A few of the assumptions made in arguing economic disaster from the Bathroom Bill

Projecting huge economic losses to the state from HB2 is apparently so easy, an after-school news-clipping temp job can do it in a number of weeks. How is that?

Part is the fact that reporters are essentially wearing “KEEP CALM and GIVE US YOUR BIGGEST NUMBER TO RUN ON” shirts. I wrote earlier this month that (emphasis added):

one would be hard-pressed to imagine any “financial impact” figure that would strike [media] as too large to be believable. HB2 will cost the state millions? Tens of millions? Hundreds of millions? Something in the billions?

It doesn’t seem that local media are inclined toward skepticism as they ought to be, not when politics is involved, and especially not in an election year. You’d think the bigger the part-timer’s number, the more dubious, but it seems clear that in this media environment, the bigger, the better.

For example, newly minted Rep. Chris Sgro says the economic losses to North Carolina from HB2 are already at $500 million. Rep. Grier Martin projects that the “cost could get in the billions.”

Assumptions for a hasty conclusion

Another part is all the assumptions such a hastily assembled model needs in order to spit out big numbers quickly for maximum headline-blaring impact. (Not the transparently self-serving, insulting, and question-begging assumptions that the bill is based in “hatred,” “bigotry,” and so forth; economic assumptions.)

Such as: any company that says it was considering moving to North Carolina absolutely was going to make that move, and its reason for not making a move is and can only be HB2. It cannot be the company had other reasons not to choose North Carolina that were suited to the company’s bottom line, because that would suggest the company, after making a business decision, is attempting to score cheap public-relations points on the side.

This also means believing the company is choosing no longer to serve its bottom line because it is taking a stand on principle. Granted, it would have to be a brand-new principle. For it to be a sudden principled stand against things staying the way they have been in North Carolina, then the company couldn’t have had this principle last month or before while considering the state.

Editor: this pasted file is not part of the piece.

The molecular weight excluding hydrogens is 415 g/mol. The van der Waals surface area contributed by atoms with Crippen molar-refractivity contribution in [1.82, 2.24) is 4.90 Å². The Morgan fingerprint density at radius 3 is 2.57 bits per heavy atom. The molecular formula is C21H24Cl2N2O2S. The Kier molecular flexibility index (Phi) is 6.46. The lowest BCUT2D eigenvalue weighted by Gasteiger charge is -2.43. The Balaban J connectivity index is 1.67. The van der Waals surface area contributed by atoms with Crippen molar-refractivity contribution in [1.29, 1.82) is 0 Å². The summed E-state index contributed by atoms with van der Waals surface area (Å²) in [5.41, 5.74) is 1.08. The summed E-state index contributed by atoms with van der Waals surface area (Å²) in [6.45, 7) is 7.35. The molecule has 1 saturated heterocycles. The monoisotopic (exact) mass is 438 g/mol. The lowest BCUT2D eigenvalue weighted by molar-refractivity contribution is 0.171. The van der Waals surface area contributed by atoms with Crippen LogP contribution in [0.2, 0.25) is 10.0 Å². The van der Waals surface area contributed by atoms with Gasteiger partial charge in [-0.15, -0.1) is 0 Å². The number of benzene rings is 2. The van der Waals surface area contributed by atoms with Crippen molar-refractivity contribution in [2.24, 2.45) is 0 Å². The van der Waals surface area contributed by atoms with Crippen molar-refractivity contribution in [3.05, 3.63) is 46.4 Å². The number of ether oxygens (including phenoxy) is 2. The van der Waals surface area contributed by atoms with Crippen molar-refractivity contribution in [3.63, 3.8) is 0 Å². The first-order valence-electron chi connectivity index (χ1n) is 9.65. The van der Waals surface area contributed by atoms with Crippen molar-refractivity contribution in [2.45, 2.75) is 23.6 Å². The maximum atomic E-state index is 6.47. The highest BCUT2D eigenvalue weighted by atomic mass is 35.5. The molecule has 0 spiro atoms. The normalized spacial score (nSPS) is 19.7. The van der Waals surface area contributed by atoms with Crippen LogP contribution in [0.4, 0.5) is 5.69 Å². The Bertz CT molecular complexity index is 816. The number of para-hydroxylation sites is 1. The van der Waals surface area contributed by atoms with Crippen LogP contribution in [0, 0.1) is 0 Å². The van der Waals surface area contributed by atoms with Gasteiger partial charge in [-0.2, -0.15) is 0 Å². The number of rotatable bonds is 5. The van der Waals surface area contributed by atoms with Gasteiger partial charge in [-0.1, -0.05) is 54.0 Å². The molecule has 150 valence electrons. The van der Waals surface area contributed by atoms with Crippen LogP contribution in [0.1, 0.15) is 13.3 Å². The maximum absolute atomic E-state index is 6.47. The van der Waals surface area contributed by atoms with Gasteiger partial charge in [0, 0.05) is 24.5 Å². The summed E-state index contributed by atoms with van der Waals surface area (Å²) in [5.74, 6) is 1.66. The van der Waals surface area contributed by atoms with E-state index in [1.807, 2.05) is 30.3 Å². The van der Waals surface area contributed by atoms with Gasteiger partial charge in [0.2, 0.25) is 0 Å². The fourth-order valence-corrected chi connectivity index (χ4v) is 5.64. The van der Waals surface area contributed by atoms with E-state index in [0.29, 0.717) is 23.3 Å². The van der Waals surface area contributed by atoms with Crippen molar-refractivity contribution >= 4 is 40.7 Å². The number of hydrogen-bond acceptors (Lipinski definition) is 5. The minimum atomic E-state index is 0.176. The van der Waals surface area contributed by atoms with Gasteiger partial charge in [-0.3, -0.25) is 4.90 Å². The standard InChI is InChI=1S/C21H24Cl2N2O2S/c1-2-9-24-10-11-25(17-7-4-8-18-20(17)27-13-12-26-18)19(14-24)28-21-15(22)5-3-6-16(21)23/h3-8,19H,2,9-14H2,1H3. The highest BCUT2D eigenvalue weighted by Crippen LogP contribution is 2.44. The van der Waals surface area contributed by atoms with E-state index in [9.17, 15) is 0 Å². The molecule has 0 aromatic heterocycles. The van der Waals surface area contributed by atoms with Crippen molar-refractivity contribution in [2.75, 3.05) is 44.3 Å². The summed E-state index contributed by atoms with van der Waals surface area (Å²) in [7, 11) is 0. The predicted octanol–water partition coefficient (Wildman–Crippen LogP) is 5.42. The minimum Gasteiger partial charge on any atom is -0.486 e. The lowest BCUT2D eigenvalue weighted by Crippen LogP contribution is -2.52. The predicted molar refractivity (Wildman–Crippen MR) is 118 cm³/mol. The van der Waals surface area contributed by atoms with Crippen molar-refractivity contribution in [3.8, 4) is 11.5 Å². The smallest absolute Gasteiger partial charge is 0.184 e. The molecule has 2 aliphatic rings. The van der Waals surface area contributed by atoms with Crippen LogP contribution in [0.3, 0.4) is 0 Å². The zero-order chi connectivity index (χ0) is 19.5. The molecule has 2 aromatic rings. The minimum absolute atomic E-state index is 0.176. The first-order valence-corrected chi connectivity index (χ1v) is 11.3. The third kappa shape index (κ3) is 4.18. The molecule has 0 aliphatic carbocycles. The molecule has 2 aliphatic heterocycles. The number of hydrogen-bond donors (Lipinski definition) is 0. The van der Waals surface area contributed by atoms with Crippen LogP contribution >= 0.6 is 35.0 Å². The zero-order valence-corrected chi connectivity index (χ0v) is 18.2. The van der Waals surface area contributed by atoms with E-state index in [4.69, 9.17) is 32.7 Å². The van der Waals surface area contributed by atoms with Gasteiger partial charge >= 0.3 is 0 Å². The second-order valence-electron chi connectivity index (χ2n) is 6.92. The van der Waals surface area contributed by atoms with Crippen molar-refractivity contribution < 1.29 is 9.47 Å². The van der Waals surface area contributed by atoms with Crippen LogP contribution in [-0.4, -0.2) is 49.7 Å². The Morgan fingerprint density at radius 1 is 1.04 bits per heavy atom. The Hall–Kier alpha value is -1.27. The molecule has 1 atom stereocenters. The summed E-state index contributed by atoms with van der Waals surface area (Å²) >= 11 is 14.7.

And in many cases it’s a principle that can’t exist for them beyond the borders of North Carolina. Either they’re doing business in one of the 29 other U.S. states and 10,000 U.S. cities with the same discrimination protections as North Carolina, or they’ve established a business footprint in some of the other nations in the world with a more Dark Ages approach toward matters of sexuality, gender, human rights, child slavery, and so forth. Or both.

Or this: when a musical act known primarily for selling recordings on vinyl chooses to cancel a concert, North Carolinians who would have spent money enjoying it instead remove that cash from their family budgets and burn it. That way it can’t filter its way into the state’s economy through other channels.

This also requires believing the musical act is taking a principled stand against its own financial best interest and isn’t interested in reaping cheap PR in their twilight. It necessitates believing that these principles also cropped up within the last month. And wouldn’t you know it, it also requires believing their principles are hermetically sealed within the boundaries of North Carolina so they can perform elsewhere.

And this: under no circumstance can it be envisioned that other companies, entertainers, tourists, or people from out of state thinking of moving would be influenced positively to come to North Carolina based in part on HB2. Not even from those many other states, let alone those barbaric cultures.

And of course: any “economic impact” figure based on these assumptions and generated by noneconomists for immediate media amplification is empirically sound and fully trustworthy.

Media want someone to project the impact on an entire state of a single piece of legislation that doesn’t change taxes or incentives? That’d be a tall, time-consuming task for an economist, let alone a pundit who thinks “demand curve” is how Tarzan calls a pitch. That’s why these assumptions are necessary.

Jon Sanders / Director of Regulatory Studies

Jon Sanders studies regulatory policy, a veritable kudzu of invasive government and unintended consequences. As director of regulatory studies at the John Locke Foundation, Jo...

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